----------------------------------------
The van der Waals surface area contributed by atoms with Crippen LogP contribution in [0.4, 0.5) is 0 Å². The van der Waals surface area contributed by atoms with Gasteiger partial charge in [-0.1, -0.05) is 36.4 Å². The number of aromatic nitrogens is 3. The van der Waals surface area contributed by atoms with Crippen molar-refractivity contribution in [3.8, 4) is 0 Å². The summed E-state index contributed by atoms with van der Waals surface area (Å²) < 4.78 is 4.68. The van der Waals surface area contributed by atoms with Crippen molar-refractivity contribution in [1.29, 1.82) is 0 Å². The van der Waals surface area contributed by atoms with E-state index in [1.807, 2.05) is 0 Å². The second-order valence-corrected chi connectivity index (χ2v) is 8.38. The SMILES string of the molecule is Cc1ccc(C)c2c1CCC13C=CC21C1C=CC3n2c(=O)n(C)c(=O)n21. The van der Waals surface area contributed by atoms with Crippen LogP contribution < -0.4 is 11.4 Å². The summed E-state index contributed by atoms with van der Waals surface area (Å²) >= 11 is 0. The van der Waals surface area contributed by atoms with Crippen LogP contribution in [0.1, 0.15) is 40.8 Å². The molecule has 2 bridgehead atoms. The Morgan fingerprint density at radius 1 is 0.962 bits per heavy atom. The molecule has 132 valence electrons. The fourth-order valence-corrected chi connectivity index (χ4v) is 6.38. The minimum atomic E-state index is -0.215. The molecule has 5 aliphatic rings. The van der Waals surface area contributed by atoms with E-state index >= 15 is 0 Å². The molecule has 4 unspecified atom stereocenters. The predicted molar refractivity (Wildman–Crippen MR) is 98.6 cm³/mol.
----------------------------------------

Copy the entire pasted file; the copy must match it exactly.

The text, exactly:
The van der Waals surface area contributed by atoms with Crippen LogP contribution in [0.4, 0.5) is 0 Å². The van der Waals surface area contributed by atoms with Gasteiger partial charge in [-0.1, -0.05) is 36.4 Å². The number of aromatic nitrogens is 3. The van der Waals surface area contributed by atoms with Crippen molar-refractivity contribution in [3.8, 4) is 0 Å². The summed E-state index contributed by atoms with van der Waals surface area (Å²) < 4.78 is 4.68. The van der Waals surface area contributed by atoms with Crippen molar-refractivity contribution in [1.29, 1.82) is 0 Å². The van der Waals surface area contributed by atoms with E-state index in [1.807, 2.05) is 0 Å². The second-order valence-corrected chi connectivity index (χ2v) is 8.38. The SMILES string of the molecule is Cc1ccc(C)c2c1CCC13C=CC21C1C=CC3n2c(=O)n(C)c(=O)n21. The van der Waals surface area contributed by atoms with Crippen LogP contribution < -0.4 is 11.4 Å². The summed E-state index contributed by atoms with van der Waals surface area (Å²) >= 11 is 0. The van der Waals surface area contributed by atoms with Crippen LogP contribution in [0.1, 0.15) is 40.8 Å². The molecule has 2 bridgehead atoms. The Morgan fingerprint density at radius 1 is 0.962 bits per heavy atom. The molecule has 132 valence electrons. The fourth-order valence-corrected chi connectivity index (χ4v) is 6.38. The minimum atomic E-state index is -0.215. The molecule has 5 aliphatic rings. The van der Waals surface area contributed by atoms with E-state index >= 15 is 0 Å². The molecule has 4 unspecified atom stereocenters. The predicted molar refractivity (Wildman–Crippen MR) is 98.6 cm³/mol.